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Drive for Black CAs moves forward

10 May 2011 Deloitte

The BEE Charter for the accounting profession, which is due to be gazetted and implemented this month, focuses on skills development to improve the pipeline of Black Chartered Accountants in South Africa. Figures recently released by The South African Institute of Chartered Accountants (SAICA) show that the number of Black Chartered Accountants has risen 237% since 2002, however there are only 5302 Black CAs compared to their 25863 White counterparts.

In line with this drive, this year’s Association for the Advancement of Black Accountants in South Africa (ABASA) awards saw Deloitte being recognised for the fifth consecutive year for achieving the highest number of successful Black candidates in the 2010 qualifying accounting examination in Gauteng. ABASA was established in 1985 to promote the interests of Black men and women engaged in the accounting profession.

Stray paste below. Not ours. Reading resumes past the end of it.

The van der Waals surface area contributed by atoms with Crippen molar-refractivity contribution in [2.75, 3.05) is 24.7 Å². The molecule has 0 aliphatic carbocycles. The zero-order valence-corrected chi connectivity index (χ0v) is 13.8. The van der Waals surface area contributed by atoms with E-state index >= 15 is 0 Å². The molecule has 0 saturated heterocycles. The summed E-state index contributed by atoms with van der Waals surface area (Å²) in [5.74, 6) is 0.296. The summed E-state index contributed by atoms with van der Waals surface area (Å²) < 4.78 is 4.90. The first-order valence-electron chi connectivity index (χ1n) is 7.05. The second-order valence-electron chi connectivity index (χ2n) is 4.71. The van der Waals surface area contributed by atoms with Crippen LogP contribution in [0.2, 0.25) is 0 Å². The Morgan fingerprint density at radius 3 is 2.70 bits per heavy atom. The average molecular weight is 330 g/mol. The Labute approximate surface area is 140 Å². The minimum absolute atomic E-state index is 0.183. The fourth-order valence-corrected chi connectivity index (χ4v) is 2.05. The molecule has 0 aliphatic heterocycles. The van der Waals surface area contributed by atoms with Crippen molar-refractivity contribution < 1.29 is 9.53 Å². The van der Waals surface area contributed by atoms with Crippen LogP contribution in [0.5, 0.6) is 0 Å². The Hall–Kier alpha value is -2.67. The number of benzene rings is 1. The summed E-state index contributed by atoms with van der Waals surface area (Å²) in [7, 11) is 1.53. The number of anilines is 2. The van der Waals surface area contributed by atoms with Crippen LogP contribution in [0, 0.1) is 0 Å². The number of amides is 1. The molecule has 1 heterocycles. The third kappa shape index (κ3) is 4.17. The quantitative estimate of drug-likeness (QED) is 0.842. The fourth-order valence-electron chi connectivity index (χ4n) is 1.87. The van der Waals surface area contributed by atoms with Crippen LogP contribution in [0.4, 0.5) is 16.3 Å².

“There is no question that our profession has a long way to go in advancing Black Chartered Accountants, however this recognition from ABASA shows that we are on the right track. Deloitte has contributed 23% of all newly qualified African Black CAs into the South African market over the last 10 years. It is gratifying to see our transformation policies bearing fruit, and we remain committed to increasing the number of talented black CAs in the South African economy,” says Grant Gelink, Chief Executive of Deloitte.

Quick Polls

QUESTION

In terms of vicarious liability, damages should not be borne by companies in all conditions, but only in those circumstances which it is reasonable for them to do so. Do you agree?

ANSWER

Yes, damages should only be borne by companies in those circumstances which it is reasonable for them to do so.
No. If there is a sufficiently close link between the employee’s acts and the purposes and business of the employer, the employer should be held liable for delicts committed by their employees.
As long as the employee is acting within the course and scope of his or her duty… the employer will be held liable.
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